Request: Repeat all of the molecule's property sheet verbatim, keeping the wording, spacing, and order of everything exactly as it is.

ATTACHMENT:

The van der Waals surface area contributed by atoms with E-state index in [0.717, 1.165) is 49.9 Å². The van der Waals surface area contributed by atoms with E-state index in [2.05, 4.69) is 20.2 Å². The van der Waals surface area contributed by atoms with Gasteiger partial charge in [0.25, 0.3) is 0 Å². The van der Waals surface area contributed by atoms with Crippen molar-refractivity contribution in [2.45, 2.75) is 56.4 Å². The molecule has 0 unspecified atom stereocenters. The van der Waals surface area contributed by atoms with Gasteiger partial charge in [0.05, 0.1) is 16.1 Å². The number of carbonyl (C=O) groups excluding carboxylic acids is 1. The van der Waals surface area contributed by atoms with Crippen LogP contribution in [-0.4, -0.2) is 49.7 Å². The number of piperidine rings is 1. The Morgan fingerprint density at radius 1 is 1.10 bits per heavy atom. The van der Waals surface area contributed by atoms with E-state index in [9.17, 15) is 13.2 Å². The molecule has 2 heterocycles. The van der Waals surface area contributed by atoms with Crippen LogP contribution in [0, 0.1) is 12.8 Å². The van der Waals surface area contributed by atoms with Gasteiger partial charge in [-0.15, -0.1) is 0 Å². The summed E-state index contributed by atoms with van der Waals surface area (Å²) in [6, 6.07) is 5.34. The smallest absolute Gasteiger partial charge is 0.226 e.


The van der Waals surface area contributed by atoms with E-state index in [0.717, 1.165) is 49.9 Å². The van der Waals surface area contributed by atoms with E-state index in [2.05, 4.69) is 20.2 Å². The van der Waals surface area contributed by atoms with Gasteiger partial charge in [0.25, 0.3) is 0 Å². The van der Waals surface area contributed by atoms with Crippen molar-refractivity contribution in [2.45, 2.75) is 56.4 Å². The molecule has 0 unspecified atom stereocenters. The van der Waals surface area contributed by atoms with Gasteiger partial charge in [0.05, 0.1) is 16.1 Å². The number of carbonyl (C=O) groups excluding carboxylic acids is 1. The van der Waals surface area contributed by atoms with Crippen LogP contribution in [-0.4, -0.2) is 49.7 Å². The number of piperidine rings is 1. The Morgan fingerprint density at radius 1 is 1.10 bits per heavy atom. The van der Waals surface area contributed by atoms with E-state index in [9.17, 15) is 13.2 Å². The molecule has 2 heterocycles. The van der Waals surface area contributed by atoms with Crippen LogP contribution in [0, 0.1) is 12.8 Å². The van der Waals surface area contributed by atoms with Gasteiger partial charge in [-0.15, -0.1) is 0 Å². The summed E-state index contributed by atoms with van der Waals surface area (Å²) in [6, 6.07) is 5.34. The smallest absolute Gasteiger partial charge is 0.226 e.